The Secret History) that I feared to pick it up lest it let me down. It didn't help when Sam's assessment was that it lost momentum halfway through--this brought my expectations down to a more realistic level, but didn't make me any more eager to read it.
Happily, when I recently overcame my fear enough to read it, I was not disappointed in the least. Far from losing momentum halfway through, somehow I was relentlessly propelled through the entire thing. Even during the times when (as Sam said) "nothing happened," I was suffused with an expectant tension. It certainly wasn't a thriller like Gone Girl, but there was a constant sense of needing to know what was going to happen next, even if I knew I was only waiting for one character to say something to another. And it's both satisfying and sad to have reached the end of the book--pleasantly fulfilling, yet I wish I was still in the midst of reading it.
The Goldfinch tells the story of Theo Decker, thirteen years old at the beginning of the book, and the major influences in his life (as Theo is the sort of person who finds himself influenced much more often than he exerts influence on others): his mother, her death, various friends, and art. I was going to say something about the way one great and terrible day changes the trajectory of his life, but then I realized that's not really true: his direction doesn't really change. It's more as if that day speeds him along his way. Theo is deeply flawed, and as I watched him grow into an adult, I found I couldn't muster much respect for him--I was, instead, disappointed in who he was becoming. The reader is privy to all his failings which are hidden from those closest to him and only guessed at by others.
The Goldfinch seems to be a really polarizing book: it has sold more than a million copies and won this year's Pulitzer Prize for Fiction (among other awards), and has amazed and entranced many readers, but it seems to have as many harsh critics as it has champions--so many that I don't believe all of them can be explained away by literary jealousy. The Goldfinch has received scathing pans from some very important sources, as well as from many of its readers with smaller spheres of influence.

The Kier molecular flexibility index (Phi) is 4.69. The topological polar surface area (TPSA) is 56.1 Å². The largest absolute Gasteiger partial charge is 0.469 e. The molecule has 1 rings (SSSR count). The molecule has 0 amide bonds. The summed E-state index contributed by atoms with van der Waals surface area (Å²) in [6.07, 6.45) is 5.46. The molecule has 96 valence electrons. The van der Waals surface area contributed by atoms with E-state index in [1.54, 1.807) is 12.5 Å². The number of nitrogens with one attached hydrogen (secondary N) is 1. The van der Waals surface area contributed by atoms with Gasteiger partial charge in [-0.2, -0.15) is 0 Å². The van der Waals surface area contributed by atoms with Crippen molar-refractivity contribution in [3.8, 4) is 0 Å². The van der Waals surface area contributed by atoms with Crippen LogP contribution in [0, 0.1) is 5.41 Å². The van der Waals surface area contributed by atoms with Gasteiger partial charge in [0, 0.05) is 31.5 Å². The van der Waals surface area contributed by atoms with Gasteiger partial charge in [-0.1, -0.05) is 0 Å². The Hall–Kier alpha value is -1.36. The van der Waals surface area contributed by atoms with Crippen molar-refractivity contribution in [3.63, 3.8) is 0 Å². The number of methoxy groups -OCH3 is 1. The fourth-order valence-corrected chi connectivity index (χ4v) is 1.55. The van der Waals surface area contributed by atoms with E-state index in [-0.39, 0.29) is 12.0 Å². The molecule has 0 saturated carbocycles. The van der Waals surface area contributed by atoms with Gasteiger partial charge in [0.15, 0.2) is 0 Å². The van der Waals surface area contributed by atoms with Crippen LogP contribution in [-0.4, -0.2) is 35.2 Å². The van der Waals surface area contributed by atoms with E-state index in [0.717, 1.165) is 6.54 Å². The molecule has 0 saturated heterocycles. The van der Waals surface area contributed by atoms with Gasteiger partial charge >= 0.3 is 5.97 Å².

This makes me want to examine my reaction to the book more closely. Am I just another one of the sheeple, appreciating the book due to its success? If its critics are correct and it's crap, what does that say about my literary tastes? If it's really so poorly written and full of cliché, why didn't I notice? And is the idea of literature as entertainment really a problem? I'm sure I'm glibly misinterpreting the viewpoint, but a book shouldn't have to be boring to be serious or important or great. I don't think the definition of a great book can be boiled down to one word, but I do think the majority--if not the entirety--of great books could be described as thought-provoking and well-written. And I see no reason why a book can't be entertaining as well as thought-provoking and well-written--in fact, so much the better if it is. If that makes me hopelessly inelegant in the eyes of world-renowned book reviewers, well then, so be it. I can only imagine how much more fully I am enjoying my life than someone who eschews literary entertainment.
Now for something completely different…
3 days ago